@disadvantage. Pointless to educate him. You can lead a horse to water…..Look at his reply. It’s like he decided to make up his own definition of what a median should be.
@mlbdodger – Point taken.
Because apparently, statisticians will look at the data and say, “Hmm, out of 1,001 participants, 1,000 have identical data points. Better ignore that trend, and wrap all 1,000 of those participants into just 1 data point! Also, this data set seems skewed, likely biased, and not representative of an entire population… better use it anyways!”
Mr big dig
They should have shut him down last year instead of brining him in September. 4 more months of rest would have definitely helped
Backup Catcher to the Backup Catcher
Tough opponents coming up on the schedule. However, if LA is ever gonna find out if Gavin Stone can live up to his pedigree, now is the time to find out. JMHO, it might be tough sledding initially, but I believe he’ll get through that and become a valuable #3 or #4 starter.
I have no confidence that Thor will still be in the rotation after the all-star break. LA ought to use Michael Bush as a trading chip and see if they can pry loose a veteran SP from one of the bottom dwellers. Patrick Corbin, anyone?
Corbin is definitely a hard pass. Might as well just move Shelby Miller into the rotation. I have to think Pepiot should be nearing a return. His injury wasn’t that serious, and it happened during ST.
Every time I hear of a starting pitcher going down, I think: Is this where Eduardo Rodriguez will be traded to? In the case of the Dodgers, I think not. The Dodgers are coming out from the Trevor Bauer era and likely are doing stronger character checks on players. I suspect by Rodriguezgoing AWOL last season he won’t pass heavy scrutiny. The payroll is already high and Rodriguez is less likely to opt out of his contract in LA than he would in Detroit. That would add payroll to the Dodgers and limit versatility.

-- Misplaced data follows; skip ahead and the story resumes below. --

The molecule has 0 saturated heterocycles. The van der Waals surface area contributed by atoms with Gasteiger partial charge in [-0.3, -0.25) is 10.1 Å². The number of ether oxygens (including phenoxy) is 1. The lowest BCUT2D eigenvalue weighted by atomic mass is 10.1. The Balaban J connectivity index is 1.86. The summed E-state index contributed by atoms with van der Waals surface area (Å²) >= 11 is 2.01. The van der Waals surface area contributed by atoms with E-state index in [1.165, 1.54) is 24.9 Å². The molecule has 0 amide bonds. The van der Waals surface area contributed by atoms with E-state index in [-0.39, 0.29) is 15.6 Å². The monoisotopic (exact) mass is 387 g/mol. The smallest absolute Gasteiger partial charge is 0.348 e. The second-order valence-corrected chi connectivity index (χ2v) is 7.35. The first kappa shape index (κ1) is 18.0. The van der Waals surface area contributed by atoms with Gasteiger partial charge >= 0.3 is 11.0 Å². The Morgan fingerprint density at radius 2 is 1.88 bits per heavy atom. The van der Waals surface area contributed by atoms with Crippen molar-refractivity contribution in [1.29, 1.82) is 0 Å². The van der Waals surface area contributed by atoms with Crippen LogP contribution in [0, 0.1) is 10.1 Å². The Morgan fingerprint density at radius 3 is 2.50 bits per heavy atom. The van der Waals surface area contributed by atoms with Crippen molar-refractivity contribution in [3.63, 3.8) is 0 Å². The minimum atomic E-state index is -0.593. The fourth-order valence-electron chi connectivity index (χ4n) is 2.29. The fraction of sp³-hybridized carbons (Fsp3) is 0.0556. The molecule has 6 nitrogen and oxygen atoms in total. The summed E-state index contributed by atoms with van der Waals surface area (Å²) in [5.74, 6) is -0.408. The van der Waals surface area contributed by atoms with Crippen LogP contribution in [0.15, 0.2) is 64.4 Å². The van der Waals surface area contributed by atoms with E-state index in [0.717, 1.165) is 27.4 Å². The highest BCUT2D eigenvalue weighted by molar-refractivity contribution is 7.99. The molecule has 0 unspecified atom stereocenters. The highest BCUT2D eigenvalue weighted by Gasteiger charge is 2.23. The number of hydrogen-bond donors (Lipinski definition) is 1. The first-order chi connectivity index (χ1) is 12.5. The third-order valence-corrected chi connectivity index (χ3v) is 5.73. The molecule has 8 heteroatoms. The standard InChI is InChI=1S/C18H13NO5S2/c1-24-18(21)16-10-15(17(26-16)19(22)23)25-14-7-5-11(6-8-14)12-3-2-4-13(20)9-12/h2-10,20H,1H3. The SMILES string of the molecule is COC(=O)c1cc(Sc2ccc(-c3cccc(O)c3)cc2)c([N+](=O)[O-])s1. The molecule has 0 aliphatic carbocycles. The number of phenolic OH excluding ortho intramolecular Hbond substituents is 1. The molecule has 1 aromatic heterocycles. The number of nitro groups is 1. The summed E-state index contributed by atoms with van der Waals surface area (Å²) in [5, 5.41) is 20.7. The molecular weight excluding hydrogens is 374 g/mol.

Friedman will certainly be busy at the trade deadline! Starting pitcher and a shortstop who can hit more than .150 are top priorities!
I know this won’t sound like I am huge Dodger fan because of the sarcasm but I go back to the late 60s…but why should the Dodgers worry about a crappy #4 and #5 starter (Thor and whoever) when we have 9 of our 13 hitters batting .098, .117, .182, .186, .195, .211, .221, and .227…ugh!.
Maybe to keep games close by limiting the other teams’ offenses, scotty?
Just a thought.
The Dodgers also lead the league in walks and have the second highest ISO in the majors. They are a team built to hit homers, not slappy singles. Dodgers are also dead last in BABIP, but still lead the NL in runs scored. The offense is fine.
Maybe in future surgeries, attach two or even three tendons to the ailing elbow. You know, for the inevitable ‘snap’.
It’s mean to drive over the median.
Statistics say that 100% of players, including pitchers, return when their clubs deem it time to do so. And none of those clubs refer to fan-driven comment threads.
So I’ll see what the Dodgers do.